Some of his comments and observations are valid of course. However, that brings me to another problem which appears typical of people with his views. The information he offers is often correct as far as it goes but is incomplete and consequently can be quite misleading.

                      With TGL, for example, he states baldly that carbohydrates raise TGL. This is correct, The macronutrient carbohydrate does raise triglycerides. He forgets to add that not all foods that are commonly called “carbs” raise triglycerides
                      “A diet high in refined carbohydrates increases triglyceride levels, while fiber-rich food choices such as whole grain breads and cereals help to reduce it.”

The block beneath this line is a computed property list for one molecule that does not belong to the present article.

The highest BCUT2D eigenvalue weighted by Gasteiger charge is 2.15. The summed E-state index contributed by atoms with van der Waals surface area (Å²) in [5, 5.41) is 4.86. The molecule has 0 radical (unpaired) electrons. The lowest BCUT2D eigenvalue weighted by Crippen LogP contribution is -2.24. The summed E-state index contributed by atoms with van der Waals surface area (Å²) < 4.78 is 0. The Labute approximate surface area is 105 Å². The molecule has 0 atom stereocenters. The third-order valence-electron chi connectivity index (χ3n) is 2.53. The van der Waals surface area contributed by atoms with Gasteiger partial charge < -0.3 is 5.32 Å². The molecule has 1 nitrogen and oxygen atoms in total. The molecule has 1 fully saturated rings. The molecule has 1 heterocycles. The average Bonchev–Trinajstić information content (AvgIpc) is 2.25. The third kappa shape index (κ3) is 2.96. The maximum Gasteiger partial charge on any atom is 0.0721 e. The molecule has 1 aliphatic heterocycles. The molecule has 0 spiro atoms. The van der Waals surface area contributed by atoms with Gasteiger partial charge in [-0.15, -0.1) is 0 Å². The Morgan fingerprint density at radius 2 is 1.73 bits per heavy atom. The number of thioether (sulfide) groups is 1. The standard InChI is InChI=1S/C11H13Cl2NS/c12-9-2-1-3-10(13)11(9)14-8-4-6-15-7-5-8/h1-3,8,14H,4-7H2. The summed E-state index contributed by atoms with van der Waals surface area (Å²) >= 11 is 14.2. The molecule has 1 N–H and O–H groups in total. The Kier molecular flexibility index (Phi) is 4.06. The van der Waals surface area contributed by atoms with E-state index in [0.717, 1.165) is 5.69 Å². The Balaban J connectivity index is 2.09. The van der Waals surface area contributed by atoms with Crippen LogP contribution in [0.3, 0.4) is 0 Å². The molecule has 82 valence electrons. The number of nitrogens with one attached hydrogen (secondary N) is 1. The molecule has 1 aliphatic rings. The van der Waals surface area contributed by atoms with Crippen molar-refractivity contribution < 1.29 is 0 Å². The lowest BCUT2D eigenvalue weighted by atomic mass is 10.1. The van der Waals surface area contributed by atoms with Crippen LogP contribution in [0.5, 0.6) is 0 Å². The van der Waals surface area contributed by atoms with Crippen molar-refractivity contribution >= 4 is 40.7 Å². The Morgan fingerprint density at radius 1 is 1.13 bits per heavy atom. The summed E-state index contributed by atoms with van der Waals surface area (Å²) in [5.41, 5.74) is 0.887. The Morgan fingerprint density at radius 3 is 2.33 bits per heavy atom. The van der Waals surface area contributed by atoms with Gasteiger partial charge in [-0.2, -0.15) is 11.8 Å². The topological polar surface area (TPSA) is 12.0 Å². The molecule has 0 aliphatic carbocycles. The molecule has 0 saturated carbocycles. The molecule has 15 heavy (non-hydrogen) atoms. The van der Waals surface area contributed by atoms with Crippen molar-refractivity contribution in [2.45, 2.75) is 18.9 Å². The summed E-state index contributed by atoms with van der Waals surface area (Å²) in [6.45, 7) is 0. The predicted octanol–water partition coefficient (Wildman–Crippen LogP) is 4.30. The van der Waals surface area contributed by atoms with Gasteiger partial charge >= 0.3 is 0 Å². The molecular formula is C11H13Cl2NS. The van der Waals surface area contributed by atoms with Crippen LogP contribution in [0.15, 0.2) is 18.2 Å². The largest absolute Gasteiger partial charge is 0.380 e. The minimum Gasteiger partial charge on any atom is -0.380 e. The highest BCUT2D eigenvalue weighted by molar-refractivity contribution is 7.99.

To be fair, I do not think whole grains lower TGL much if at all but the evidence indicates that they certainly do not not raise it – unlike refined grains. However, you got the impression from his article that all foods commonly called carbs raise triglycerides. This just isn’t correct. He must know this but seems quite willing to accept that his article implies that they do.

                    5. Thanks Tom, lots of good and fair-minded point here, which I appreciate. Not everyone on this site is as open-minded as you in examining the literature and coming to objective conclusions. There is, in my view, a bias among certain commentators on this site that a low-fat PBD is the only option for optimal health and longevity, but that does not seem to be backed up either by Greger’s own comments or the studies. Failing to distinguish between types of fat is problematic. I agree that for someone with proven heart disease, an Essystyn-style diet would be the odd-on favorite for reversal, but w/o that condition, there’s no proof that a high-fat but low saturated fat diet is at all harmful.